With a few tricks, you can significantly reduce the cost of your next loan. We’ll tell you what’s important and what sets the pace for really fast results.
Negative features in the private credit deteriorate your credit rating, which leads to higher interest rates and thus to rising borrowing costs. It is a fact that about 50 percent of private credit’s data is outdated or simply wrong. Your credit rating may be less appreciated by banks than it is – simply because the basis for the calculation is wrong. Therefore, anyone who wants to take out a loan now or in the foreseeable future should regularly check their data with the private credit. This is possible once a year free of charge (the complete instructions are here).
If you find obsolete or incorrect data during the search, then contact the private credit and ask for a correction or deletion. Important to know: If, for example, a private credit entry is made because of an unpaid invoice, it must be an undisputed claim . If you have filed an objection because you consider the claim to be wholly or partially unjustified, then NO private credit entry may be made in this case. However, if your creditor has sent information to private credit, you may request the cancellation and, at the same time, possibly claim damages from the creditor.
Unfortunately, you have a handle against justified negative entries at the private credit. But you can ensure that no new entries are added. Pay your bills on time, respond to any reminders, and seek installment payments from creditors whose claims you can not meet directly. This is much better than getting into a spiral of debt collection, dunning and judicial dunning.
Always remember: a “clean” private credit will bring you measurable financial benefits, because you will get credit noticeably cheaper.
Do not plan for more than two thirds of your available credit on your next loan. Otherwise you run the risk of paying your installment loan with the MRP in “bad” months – that means double interest charges. So first answer the question quite honestly: How much credit can I afford? – and then request the appropriate loan offer.
According to the two-thirds rule, you get less money from the bank than you could. But they gain a much higher level of security . Because you know that one or the other unplanned issue does not throw your financial plans over the pile. After all, you always have 100 euros, 200 euros or more out of your monthly surplus as a reserve in the hindquarters.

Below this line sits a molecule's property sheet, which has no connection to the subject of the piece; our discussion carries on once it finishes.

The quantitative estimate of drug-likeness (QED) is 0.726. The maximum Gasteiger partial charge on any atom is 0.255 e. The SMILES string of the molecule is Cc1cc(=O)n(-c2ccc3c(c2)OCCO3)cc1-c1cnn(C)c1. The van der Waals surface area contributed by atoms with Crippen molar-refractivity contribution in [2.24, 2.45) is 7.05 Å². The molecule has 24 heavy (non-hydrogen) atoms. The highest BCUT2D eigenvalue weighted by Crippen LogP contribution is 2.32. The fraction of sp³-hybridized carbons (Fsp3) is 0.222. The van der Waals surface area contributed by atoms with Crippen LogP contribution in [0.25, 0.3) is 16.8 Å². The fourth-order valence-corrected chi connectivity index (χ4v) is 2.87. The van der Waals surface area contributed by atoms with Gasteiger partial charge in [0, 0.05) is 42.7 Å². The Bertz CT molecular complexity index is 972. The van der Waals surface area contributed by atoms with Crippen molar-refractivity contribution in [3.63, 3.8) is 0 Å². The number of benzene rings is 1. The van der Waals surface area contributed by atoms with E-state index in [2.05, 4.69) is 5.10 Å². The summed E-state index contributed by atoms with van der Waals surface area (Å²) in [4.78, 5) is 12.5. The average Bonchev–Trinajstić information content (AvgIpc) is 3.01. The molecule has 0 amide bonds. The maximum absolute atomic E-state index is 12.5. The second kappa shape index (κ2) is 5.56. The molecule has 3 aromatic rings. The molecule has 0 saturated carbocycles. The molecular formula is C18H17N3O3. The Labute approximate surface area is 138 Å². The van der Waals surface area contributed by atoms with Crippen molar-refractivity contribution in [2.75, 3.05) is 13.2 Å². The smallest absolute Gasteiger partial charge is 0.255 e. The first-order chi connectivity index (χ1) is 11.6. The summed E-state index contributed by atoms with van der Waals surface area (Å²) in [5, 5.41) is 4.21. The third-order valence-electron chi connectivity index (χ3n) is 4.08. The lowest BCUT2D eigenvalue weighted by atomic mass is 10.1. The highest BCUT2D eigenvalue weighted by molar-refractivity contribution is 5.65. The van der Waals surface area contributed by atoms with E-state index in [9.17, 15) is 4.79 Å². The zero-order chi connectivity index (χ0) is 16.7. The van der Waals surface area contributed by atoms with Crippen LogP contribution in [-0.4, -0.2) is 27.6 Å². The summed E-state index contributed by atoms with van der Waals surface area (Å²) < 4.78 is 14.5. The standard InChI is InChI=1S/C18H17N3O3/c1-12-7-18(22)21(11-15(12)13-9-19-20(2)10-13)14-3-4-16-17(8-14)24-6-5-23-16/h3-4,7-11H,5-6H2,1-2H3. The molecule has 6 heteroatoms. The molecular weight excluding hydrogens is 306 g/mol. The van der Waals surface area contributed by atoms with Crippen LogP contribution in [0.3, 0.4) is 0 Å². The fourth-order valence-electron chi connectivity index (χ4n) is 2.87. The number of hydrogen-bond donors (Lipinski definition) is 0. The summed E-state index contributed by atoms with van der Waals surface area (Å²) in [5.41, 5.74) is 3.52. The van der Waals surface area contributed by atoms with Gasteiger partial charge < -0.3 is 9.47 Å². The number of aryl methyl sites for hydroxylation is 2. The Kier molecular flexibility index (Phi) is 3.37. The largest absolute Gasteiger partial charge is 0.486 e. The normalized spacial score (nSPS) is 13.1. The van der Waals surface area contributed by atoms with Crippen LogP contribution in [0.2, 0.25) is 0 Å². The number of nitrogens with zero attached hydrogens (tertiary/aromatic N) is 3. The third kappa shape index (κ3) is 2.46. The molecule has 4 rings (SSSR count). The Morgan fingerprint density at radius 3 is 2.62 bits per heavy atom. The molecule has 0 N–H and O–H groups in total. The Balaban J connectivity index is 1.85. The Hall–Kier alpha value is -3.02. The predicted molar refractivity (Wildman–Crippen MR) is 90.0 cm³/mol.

What happens if you ignore the two-thirds rule and exhaust the maximum credit maximum? You run the risk of losing your account balance even at the lowest unscheduled load. Admittedly, the credit line “catches up” so that the credit installments can also be debited. But always realize what that means: in this case, you pay high discretionary interest to service the installments for your loan, which in turn costs interest. This double interest charge would make your loan extremely expensive and should therefore be avoided at all costs.
The faster you repay your loan, the more money you save on interest. Special repayments are therefore often a sensible way to get rid of your loan faster. So, if you suddenly have more money in your bank account than you thought (because, for example, you’re doing a good deal, getting a bonus, or getting cash), then you can redeem part of your loan early.
As a result, the residual debt is reduced immediately and the total interest cost of your loan decreases accordingly. But beware: Check beforehand if special repayments are possible for free . Ensuring that you take out your credit via a credit-card guarantee. Unfortunately, many other providers have fees for early repayments. These fees are in principle prepayment penalties, with which the bank can pay off part of the lost interest income. This is a bad business for you as a borrower, which is why credit professionals advise you to think about “exit” when signing a loan agreement. Keep all options open and make sure that the possibility of free special repayments is explicitly mentioned in the contract.